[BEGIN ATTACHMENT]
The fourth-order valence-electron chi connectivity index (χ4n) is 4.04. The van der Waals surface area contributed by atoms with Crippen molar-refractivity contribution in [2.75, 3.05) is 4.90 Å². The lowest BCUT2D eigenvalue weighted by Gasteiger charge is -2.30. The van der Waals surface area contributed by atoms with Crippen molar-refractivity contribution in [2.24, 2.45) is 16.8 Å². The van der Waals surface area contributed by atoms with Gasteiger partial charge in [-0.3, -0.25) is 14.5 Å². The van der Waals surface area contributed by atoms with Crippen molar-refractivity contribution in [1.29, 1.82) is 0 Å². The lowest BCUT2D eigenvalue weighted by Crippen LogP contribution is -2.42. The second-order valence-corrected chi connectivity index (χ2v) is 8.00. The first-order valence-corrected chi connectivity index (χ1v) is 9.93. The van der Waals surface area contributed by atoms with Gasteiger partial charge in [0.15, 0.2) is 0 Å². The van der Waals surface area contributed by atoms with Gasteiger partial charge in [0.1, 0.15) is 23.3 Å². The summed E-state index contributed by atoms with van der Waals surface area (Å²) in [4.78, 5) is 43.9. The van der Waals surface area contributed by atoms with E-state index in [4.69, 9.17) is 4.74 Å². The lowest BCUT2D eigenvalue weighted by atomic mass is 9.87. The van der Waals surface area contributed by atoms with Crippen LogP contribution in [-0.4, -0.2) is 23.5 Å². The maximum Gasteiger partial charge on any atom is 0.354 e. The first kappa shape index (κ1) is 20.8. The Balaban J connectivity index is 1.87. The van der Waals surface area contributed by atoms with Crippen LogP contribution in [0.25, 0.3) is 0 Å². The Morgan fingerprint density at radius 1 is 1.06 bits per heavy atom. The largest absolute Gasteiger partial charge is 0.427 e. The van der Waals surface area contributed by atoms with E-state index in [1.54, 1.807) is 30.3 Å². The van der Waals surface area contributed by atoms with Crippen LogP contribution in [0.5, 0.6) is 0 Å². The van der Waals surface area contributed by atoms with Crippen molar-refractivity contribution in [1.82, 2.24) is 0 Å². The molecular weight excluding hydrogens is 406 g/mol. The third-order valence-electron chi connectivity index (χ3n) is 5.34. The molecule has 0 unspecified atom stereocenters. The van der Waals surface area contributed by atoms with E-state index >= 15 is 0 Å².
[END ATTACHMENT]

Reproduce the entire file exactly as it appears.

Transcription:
The fourth-order valence-electron chi connectivity index (χ4n) is 4.04. The van der Waals surface area contributed by atoms with Crippen molar-refractivity contribution in [2.75, 3.05) is 4.90 Å². The lowest BCUT2D eigenvalue weighted by Gasteiger charge is -2.30. The van der Waals surface area contributed by atoms with Crippen molar-refractivity contribution in [2.24, 2.45) is 16.8 Å². The van der Waals surface area contributed by atoms with Gasteiger partial charge in [-0.3, -0.25) is 14.5 Å². The van der Waals surface area contributed by atoms with Crippen molar-refractivity contribution in [1.29, 1.82) is 0 Å². The lowest BCUT2D eigenvalue weighted by Crippen LogP contribution is -2.42. The second-order valence-corrected chi connectivity index (χ2v) is 8.00. The first-order valence-corrected chi connectivity index (χ1v) is 9.93. The van der Waals surface area contributed by atoms with Gasteiger partial charge in [0.15, 0.2) is 0 Å². The van der Waals surface area contributed by atoms with Gasteiger partial charge in [0.1, 0.15) is 23.3 Å². The summed E-state index contributed by atoms with van der Waals surface area (Å²) in [4.78, 5) is 43.9. The van der Waals surface area contributed by atoms with E-state index in [4.69, 9.17) is 4.74 Å². The lowest BCUT2D eigenvalue weighted by atomic mass is 9.87. The van der Waals surface area contributed by atoms with Crippen LogP contribution in [-0.4, -0.2) is 23.5 Å². The maximum Gasteiger partial charge on any atom is 0.354 e. The first kappa shape index (κ1) is 20.8. The Balaban J connectivity index is 1.87. The van der Waals surface area contributed by atoms with Crippen LogP contribution in [0.25, 0.3) is 0 Å². The Morgan fingerprint density at radius 1 is 1.06 bits per heavy atom. The largest absolute Gasteiger partial charge is 0.427 e. The van der Waals surface area contributed by atoms with E-state index in [1.54, 1.807) is 30.3 Å². The van der Waals surface area contributed by atoms with Crippen LogP contribution in [0.5, 0.6) is 0 Å². The van der Waals surface area contributed by atoms with Crippen molar-refractivity contribution in [1.82, 2.24) is 0 Å². The molecular weight excluding hydrogens is 406 g/mol. The third-order valence-electron chi connectivity index (χ3n) is 5.34. The molecule has 0 unspecified atom stereocenters. The van der Waals surface area contributed by atoms with E-state index >= 15 is 0 Å².